Monaco Olympic athletes in the spotlight. Interview with Claudia Verdino

Born in Monaco on the 28th November 2001, she started swimming at the age of seven, becoming a sport champion focused on the medley, the backstroke and then on the breaststroke (since 2021). She is currently living in Paris where she attends the Faculty of Medicine.

She has been attending pivotal swimming international meetings notably: the 2017 World Aquatics Championships in the women’s 200 meters backstroke category and the 2018 Summer Youth Olympics held in Buenos Aires (Argentina).

In July 2021, she attended Tokyo 2020 Olympic Games competing on the 25th July 2021 for the Principality of Monaco in the category 100m breaststroke under the guidance of her coach, Michel Pou.

Her father, Christophe Verdino, represented Monaco in 1992 and 1996 Olympic Games as a swimmer.

Her inspiring figure in sport is Katinka Hosszú, skilled Hungarian swimmer, nicknamed Iron Lady.

HelloMonaco: What was it like when you got the invitation to Tokyo 2020?

C.V.: I didn’t get the good news soon but my mother instead, since at that time I was doing a medical internship at De Créteil Hospital in Paris urban area. I was then informed by my mom about it just after serving at the Health Centre. It is still difficult to express what I felt in that moment: a mix of excitement and joy because I didn’t really expect it, so, at first, I couldn’t believe it.

HelloMonaco: What did you appreciate and dislike the most of Tokyo 2020?

C.V.: Attending the Olympics was an incomparable experience which I will always remember. The most exciting moment was before the race when I said to myself: “I am going to swim at the Olympic Games in Tokyo, at last!!!”. The worse moment was, of course, when I realized I was disqualified even though I thought I had performed pretty good, being completely satisfied with my time. Anyway, I could really enjoy myself during such an international environment in close contact with the other international athletes.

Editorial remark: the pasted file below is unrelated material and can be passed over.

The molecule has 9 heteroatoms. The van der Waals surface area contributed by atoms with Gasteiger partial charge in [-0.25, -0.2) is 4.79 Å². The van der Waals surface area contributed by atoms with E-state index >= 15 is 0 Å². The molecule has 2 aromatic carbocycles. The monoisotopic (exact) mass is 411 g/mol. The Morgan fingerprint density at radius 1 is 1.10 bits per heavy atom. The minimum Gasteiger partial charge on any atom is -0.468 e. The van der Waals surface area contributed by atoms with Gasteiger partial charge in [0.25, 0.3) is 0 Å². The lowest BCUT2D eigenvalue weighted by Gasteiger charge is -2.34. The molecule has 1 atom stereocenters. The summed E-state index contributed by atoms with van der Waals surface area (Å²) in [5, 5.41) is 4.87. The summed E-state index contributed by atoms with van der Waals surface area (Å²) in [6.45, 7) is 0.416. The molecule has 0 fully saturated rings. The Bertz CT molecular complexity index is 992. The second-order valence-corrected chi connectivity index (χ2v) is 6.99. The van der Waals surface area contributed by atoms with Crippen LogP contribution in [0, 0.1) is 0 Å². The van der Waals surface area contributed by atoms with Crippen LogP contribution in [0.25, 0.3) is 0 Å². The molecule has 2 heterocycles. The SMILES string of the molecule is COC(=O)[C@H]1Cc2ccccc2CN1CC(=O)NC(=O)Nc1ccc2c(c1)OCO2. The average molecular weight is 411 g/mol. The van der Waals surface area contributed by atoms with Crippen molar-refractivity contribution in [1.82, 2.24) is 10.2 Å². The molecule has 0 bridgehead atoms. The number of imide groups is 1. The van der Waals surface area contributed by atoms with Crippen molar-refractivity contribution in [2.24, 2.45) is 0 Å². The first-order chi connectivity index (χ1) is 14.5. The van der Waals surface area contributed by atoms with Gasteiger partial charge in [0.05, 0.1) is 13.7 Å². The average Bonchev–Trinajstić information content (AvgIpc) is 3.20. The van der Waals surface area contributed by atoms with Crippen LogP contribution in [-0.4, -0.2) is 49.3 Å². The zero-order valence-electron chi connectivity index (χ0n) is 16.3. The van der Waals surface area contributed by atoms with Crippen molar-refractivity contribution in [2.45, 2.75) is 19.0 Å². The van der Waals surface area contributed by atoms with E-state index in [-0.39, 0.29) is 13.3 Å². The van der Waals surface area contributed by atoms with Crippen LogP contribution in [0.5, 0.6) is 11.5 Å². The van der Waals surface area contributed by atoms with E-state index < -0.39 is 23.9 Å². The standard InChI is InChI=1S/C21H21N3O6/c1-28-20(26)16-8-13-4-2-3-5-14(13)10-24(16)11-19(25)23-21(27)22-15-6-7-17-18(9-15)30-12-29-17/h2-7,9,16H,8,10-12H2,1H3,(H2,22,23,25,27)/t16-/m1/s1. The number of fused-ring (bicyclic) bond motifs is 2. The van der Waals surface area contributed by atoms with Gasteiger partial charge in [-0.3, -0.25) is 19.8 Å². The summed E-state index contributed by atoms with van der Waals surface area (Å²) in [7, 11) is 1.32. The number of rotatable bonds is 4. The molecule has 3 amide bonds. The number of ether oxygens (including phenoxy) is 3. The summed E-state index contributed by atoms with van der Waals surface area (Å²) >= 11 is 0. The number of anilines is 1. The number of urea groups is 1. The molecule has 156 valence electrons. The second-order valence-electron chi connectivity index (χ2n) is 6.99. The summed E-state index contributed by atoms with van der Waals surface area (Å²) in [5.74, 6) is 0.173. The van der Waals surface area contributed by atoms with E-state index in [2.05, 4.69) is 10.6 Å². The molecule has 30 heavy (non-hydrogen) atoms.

HelloMonaco: World athleticism is well known in the family as your father attended the Olympic Games twice under the flag of the Principality. Did it influence your career choice? What do you like most of your sport discipline?

C.V.: Well, it was quite by chance. My father taught me to swim to allow me to survive any risk in water since we had a boat and we were used to sailing. I immediately felt at ease in water, and it is still so. In particular, I really enjoy doing my best while training. Passing the Medical Public Contest one year before the Olympics was a lucky coincidence. In fact, it was a tough test with only 160 places available on 1500 registered. That pushed me to study up to ten hours per day. I had then less time to train, therefore, that is 5/6 times per week instead of 9/10 times. I knew that I was missing the necessary workout to ‘hold’ 200m back or the ‘4nages’ (butterfly, backstroke, breaststroke, free swimming). Thus, I decided to focus on the 50m / 100m breaststroke ‘just to try’ in view of future challenges. I succeeded very well and I was later qualified for the French Elite Swimming Championship, valid to access to the Olympic Games.

HelloMonaco: Professional swimming needs endurance and strength, how did you prepare for the Olympic challenge? What is your typical daily training?

C.V.: Actually, I didn’t train myself thinking of Tokyo 2020 also because my participation was not sure. I was completely driven in achieving the best results at the French Elite Championship. Usually, I train early in the morning, from 6:15 a.m. until 8:30 a.m. Then, from 9:00 a.m. up to 10:00 p.m. I work on my medical studies with some muscle training on my breaks. Facing the medical test last year encouraged me to increase confidence in myself which helped me a lot this year.

HelloMonaco: Did the pandemic restrictions affect you in some way towards the Olympics?

C.V.: Unlike many others, Covid-19 health measures ‘helped’ me since I could keep training during the week without having swimming competitions during the weekends so that I could also devote myself on my job. When sport challenges started at the end of 2020, I had more time for swimming. Perfect timing!

HelloMonaco:  H.S.H. Prince Albert II of Monaco was your main supporter by attending the event live, did you appreciate it?

C.V.: The fact that the Sovereign Prince was there sitting on the stands ‘just for me’ and the other athletes from Monaco gave me a great joy and made me feel lucky to be part of Monaco’s community. We couldn’t meet him in person due to sanitary restrictions but the Prince called me just after the disqualification to cheer me up. A nice gesture that I will never forget!

HelloMonaco : What are your plans for the future?

C.V.:. My plans for the future really depend on my Med School studies. My idea is to start soon training professionally to be ready to face 25m & 50m World and French Championships this year….and, why not, in view to Paris 2024 which I already keep in my head, even if there are three years left.

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